Unpack the unassuming role of weather in shaping your college experience. From influencing campus architecture to study habits, discover how climate can subtly impact your student life and decision-making process.
When considering your college options, one of the things that won’t come to mind is the weather. There are more demanding things on the list, like affordability, extracurricular options, and student life. At first glance, you may think it’s because it doesn’t matter. In reality? It does!
You do care about the weather. You’ve already thought about your future university’s relation to the weather without knowing it. Some qualities impact an entire experience to the point where it blends into the experience itself. Taking a step back, we can look at how weather truly affects your college decisions.
Weather refers to the atmospheric conditions of a specific climate on a day-to-day basis. Even if you don’t think about it often, everyone has a personal preference regarding the weather. Depending on what sort of climate you’re used to, this can vary significantly between individuals. Two people who grew up in a hot climate might clash in their opinions of snow — either adoring the rare experience or dreading the vast decline in temperature. It may not be immediately apparent, but climate impacts everything.
Have you ever seen a school building and pinpointed exactly what weather occurs most in that part of the world? Architecture is a vast difference between universities, and the climate typically determines the layout and structure of campus buildings. Don’t lie; your first inclination when looking at a new school is to check out how cool the campus is. We all do it. Envisioning yourself in your new school is an essential part of the process. The campus aesthetics are usually interwoven with functionality, and this is where weather plays an enormous role.
Compare a school in Phoenix, Arizona, to one in Boston, Massachusetts. The materials of the buildings are intentionally different. Massachusetts winters are rough, so you’ll likely see more stone or brick buildings that are tall, insulated, and walkable. A campus might be split into unrelated buildings within a major city like Boston. If it has its campus ground, then the trails are often laid out with snow-clearing tactics in mind. Buildings in Phoenix, however, must be built to withstand the heat. Cement, Clay, and Concrete buildings protect students from the hot sun; generally, any walkways are covered in necessary shade and are well-ventilated. Even the flora and fauna are different in these climates. Hopefully, if you attend a school in Boston, you’re not itching to see a cactus.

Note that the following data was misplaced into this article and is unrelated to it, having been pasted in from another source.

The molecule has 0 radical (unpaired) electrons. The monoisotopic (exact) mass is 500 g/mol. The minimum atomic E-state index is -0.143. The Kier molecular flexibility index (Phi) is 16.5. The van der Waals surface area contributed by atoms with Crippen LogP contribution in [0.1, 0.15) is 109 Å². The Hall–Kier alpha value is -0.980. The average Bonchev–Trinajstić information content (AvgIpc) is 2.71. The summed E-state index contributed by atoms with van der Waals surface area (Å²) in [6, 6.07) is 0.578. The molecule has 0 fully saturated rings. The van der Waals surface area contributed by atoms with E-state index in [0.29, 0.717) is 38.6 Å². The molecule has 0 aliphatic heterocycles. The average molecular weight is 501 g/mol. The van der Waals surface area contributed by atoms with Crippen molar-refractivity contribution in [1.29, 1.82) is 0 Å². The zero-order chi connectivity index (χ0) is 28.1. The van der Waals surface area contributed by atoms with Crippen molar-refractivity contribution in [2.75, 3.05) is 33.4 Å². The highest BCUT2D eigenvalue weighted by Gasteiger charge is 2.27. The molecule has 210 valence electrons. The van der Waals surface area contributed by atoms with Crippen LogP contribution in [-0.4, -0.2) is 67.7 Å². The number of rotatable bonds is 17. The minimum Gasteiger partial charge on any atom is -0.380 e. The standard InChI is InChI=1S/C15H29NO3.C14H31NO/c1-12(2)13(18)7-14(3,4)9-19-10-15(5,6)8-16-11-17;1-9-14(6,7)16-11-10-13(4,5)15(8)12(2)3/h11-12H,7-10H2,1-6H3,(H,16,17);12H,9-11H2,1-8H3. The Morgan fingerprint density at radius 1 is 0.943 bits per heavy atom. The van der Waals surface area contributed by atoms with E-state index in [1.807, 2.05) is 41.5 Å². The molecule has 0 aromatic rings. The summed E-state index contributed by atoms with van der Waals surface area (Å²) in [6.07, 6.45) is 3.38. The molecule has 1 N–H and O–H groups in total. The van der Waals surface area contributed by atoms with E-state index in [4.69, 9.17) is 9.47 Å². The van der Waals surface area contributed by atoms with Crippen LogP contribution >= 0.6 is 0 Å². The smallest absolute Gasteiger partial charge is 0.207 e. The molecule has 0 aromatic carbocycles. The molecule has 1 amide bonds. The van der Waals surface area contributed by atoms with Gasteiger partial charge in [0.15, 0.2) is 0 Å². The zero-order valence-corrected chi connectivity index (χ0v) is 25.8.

If you like watching the year go by in fragments, you’ll opt for a northern state that experiences all four seasons. Switching out your wardrobe and engaging with seasonal activities can be fun for some and tedious for others. Harvard in the fall is gorgeous, and after a classic Boston winter, it comes to life in the springtime. Everyone rushes outside on the first 50-60 degree day, enthused by the sun.
Temperature can also affect how you study. This isn’t often expressed on its own, but rather, in a list of things a student might be reminded to consider when developing study habits. If you’re a fan of studying outside, states with colder winters, year-round chill, and scorching places might not be ideal. Enjoy studying in a cozy dorm hall or an air-conditioned library. Adapting to the weather for practical study sessions will be easier for you in these extreme climates.
The weather dictates significant components, like transportation, clothing choice, and even the available activities in the area. It can also be as simple as how you envision your ideal college experience. In specific ways, your time in higher education will be as great as you make it, but don’t be afraid to consider these critical factors when making your final decision.